The Tsar, the Emperor, the Leader: Ivan the Terrible, Peter the Great and Anatolii Rybakov's Stalin
In his book The Making of the Soviet System, Moshe Lewin refers to a 'significant phenomenon in Stalinism: the return of the modernizing Soviet state under Stalin to the models and trappings of earlier tsardom'. In particular, he notes 'the changeover of historical antecedents from Stepan Razin and Pugachev, leaders of peasant rebellions, to Ivan the Terrible and Peter the Great, respectively the most absolutist of the tsars and the first emperor'. 'This spiritual conversion,' Lewin continues, 'was rooted in a set of striking parallels in the social setting and political situation created in the 1930s.' Stalin's 'revolution from above' was similar to those of Ivan the Terrible and Peter the Great. Peter's programme of forced industrialisation, subjugation of the peasantry and bureaucratisation bore a marked resemblance to Stalin's policies. 1 Both Ivan and Peter created new elites which were dependent on and subservient to the ruler alone; Stalin did the same. Under later tsars, the autocratic system became institutionalised; Stalin resisted such tendencies within the Soviet system, and launched the purges in order to prevent processes of political 'normalisation' from taking hold. 2 It is therefore not accidental, in Lewin's interpretation, that Stalinist historiography should have idealised Ivan the Terrible and Peter the Great. The role of these early tsars was more similar than that of the later ones to Stalin's role; the regime sought legitimisation in elements of the tsarist past 'which best suited the new situation and the self-image of the new leader: the great tsars, builders and despots, Ivan the Terrible and Peter the Great, seemed to fit the bill'. Stalin himself, Lewin further suggests, had some kind of 'deep psychological need'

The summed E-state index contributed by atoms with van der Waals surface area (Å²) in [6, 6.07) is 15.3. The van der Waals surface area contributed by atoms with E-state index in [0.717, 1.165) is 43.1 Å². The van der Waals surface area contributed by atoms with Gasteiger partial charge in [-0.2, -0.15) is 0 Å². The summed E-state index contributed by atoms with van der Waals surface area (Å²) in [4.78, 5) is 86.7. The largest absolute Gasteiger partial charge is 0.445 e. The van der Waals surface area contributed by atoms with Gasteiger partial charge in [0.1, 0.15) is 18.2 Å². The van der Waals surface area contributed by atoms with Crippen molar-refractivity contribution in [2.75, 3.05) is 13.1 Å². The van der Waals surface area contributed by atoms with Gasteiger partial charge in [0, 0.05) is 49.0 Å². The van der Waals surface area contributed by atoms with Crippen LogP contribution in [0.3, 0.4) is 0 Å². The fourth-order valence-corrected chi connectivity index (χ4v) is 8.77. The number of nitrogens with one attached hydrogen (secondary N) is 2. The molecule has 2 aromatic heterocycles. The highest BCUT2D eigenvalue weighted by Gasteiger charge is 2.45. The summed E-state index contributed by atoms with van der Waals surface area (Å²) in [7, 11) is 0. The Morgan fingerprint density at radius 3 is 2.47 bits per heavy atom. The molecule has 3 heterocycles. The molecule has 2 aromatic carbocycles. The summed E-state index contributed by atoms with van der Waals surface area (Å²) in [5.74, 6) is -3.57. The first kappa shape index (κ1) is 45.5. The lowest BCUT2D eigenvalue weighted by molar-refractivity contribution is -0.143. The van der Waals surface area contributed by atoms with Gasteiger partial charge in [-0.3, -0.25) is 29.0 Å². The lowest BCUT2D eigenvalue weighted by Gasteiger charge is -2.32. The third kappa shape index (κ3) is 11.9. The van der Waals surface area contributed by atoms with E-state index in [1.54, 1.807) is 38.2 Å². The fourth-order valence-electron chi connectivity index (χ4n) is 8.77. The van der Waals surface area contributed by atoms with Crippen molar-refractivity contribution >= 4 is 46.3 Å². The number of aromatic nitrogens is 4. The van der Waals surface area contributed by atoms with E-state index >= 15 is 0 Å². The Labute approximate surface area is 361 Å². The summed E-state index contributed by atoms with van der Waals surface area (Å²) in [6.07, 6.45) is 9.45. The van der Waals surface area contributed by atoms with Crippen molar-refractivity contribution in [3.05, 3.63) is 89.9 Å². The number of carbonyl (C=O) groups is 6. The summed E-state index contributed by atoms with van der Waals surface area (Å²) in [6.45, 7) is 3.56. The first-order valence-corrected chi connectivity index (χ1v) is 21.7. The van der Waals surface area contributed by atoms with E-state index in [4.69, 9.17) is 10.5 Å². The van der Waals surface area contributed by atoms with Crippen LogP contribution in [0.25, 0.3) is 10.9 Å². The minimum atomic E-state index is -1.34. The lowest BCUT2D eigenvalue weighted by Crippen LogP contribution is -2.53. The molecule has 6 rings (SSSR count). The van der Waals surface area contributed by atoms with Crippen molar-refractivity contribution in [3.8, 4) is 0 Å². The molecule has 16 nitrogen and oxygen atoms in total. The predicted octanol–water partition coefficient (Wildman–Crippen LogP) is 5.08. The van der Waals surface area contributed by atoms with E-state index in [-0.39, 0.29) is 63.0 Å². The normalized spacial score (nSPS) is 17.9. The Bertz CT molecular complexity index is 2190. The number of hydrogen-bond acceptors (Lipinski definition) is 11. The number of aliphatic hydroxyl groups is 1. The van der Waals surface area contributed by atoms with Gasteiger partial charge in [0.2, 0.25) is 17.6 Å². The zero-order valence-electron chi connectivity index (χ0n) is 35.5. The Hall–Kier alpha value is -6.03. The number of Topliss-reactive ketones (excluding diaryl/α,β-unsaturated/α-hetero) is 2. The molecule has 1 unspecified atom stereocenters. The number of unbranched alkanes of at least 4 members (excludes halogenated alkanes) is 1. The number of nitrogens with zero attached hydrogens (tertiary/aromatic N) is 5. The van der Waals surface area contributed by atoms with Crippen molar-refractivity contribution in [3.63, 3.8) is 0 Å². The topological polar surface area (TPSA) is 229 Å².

to find such historical antecedents, and 'might have felt a genuine affinity with those great predecessors'. 3
Lewin, of course, is not the only writer to have commented on the parallels between these three figures. Comparisons of Ivan, Peter and Stalin, indeed, have become almost a cliche of Soviet journalism in the era of glasnost'. 4 In his novel, The Children of the Arbat, which is set in 1934, Anatolii Rybakov presents us with a fictional Stalin who is heavily influenced by an analogy between himself and the two tsars. Rybakov's Stalin admires Ivan and Peter as great statesmen, who had demonstrated their strength by their ruthless elimination of political rivals. By such methods they had not only maximised their own power, but also gained the love and respect of their people. Soviet historiography denigrated the role of individuals: but Rybakov's Stalin seeks to justify his own concept of leadership by having Russian history rewritten to give due prominence to individual rulers such as Ivan and Peter.5